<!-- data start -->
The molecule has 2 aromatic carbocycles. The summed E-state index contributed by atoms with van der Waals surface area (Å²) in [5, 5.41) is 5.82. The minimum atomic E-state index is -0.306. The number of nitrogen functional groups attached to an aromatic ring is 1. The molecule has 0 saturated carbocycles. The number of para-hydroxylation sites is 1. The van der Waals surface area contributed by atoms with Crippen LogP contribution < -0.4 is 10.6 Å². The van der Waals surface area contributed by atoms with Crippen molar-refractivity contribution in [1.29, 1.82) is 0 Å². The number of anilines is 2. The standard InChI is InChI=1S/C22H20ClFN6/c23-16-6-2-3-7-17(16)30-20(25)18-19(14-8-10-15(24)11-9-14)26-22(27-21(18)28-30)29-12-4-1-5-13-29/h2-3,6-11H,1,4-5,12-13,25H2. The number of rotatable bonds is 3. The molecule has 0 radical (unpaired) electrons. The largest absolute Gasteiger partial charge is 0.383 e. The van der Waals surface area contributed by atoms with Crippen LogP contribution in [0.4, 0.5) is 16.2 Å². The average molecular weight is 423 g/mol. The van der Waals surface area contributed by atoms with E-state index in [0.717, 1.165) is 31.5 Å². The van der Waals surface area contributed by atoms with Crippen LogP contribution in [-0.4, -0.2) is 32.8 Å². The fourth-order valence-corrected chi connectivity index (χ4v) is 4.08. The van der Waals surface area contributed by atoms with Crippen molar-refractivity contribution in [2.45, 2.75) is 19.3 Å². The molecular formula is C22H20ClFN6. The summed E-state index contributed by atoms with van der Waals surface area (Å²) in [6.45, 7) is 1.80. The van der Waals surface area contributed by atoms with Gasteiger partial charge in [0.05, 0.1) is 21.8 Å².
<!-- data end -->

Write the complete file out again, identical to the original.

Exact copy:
The molecule has 2 aromatic carbocycles. The summed E-state index contributed by atoms with van der Waals surface area (Å²) in [5, 5.41) is 5.82. The minimum atomic E-state index is -0.306. The number of nitrogen functional groups attached to an aromatic ring is 1. The molecule has 0 saturated carbocycles. The number of para-hydroxylation sites is 1. The van der Waals surface area contributed by atoms with Crippen LogP contribution < -0.4 is 10.6 Å². The van der Waals surface area contributed by atoms with Crippen molar-refractivity contribution in [1.29, 1.82) is 0 Å². The number of anilines is 2. The standard InChI is InChI=1S/C22H20ClFN6/c23-16-6-2-3-7-17(16)30-20(25)18-19(14-8-10-15(24)11-9-14)26-22(27-21(18)28-30)29-12-4-1-5-13-29/h2-3,6-11H,1,4-5,12-13,25H2. The number of rotatable bonds is 3. The molecule has 0 radical (unpaired) electrons. The largest absolute Gasteiger partial charge is 0.383 e. The van der Waals surface area contributed by atoms with Crippen LogP contribution in [0.4, 0.5) is 16.2 Å². The average molecular weight is 423 g/mol. The van der Waals surface area contributed by atoms with E-state index in [0.717, 1.165) is 31.5 Å². The van der Waals surface area contributed by atoms with Crippen LogP contribution in [-0.4, -0.2) is 32.8 Å². The fourth-order valence-corrected chi connectivity index (χ4v) is 4.08. The van der Waals surface area contributed by atoms with Crippen molar-refractivity contribution in [2.45, 2.75) is 19.3 Å². The molecular formula is C22H20ClFN6. The summed E-state index contributed by atoms with van der Waals surface area (Å²) in [6.45, 7) is 1.80. The van der Waals surface area contributed by atoms with Gasteiger partial charge in [0.05, 0.1) is 21.8 Å².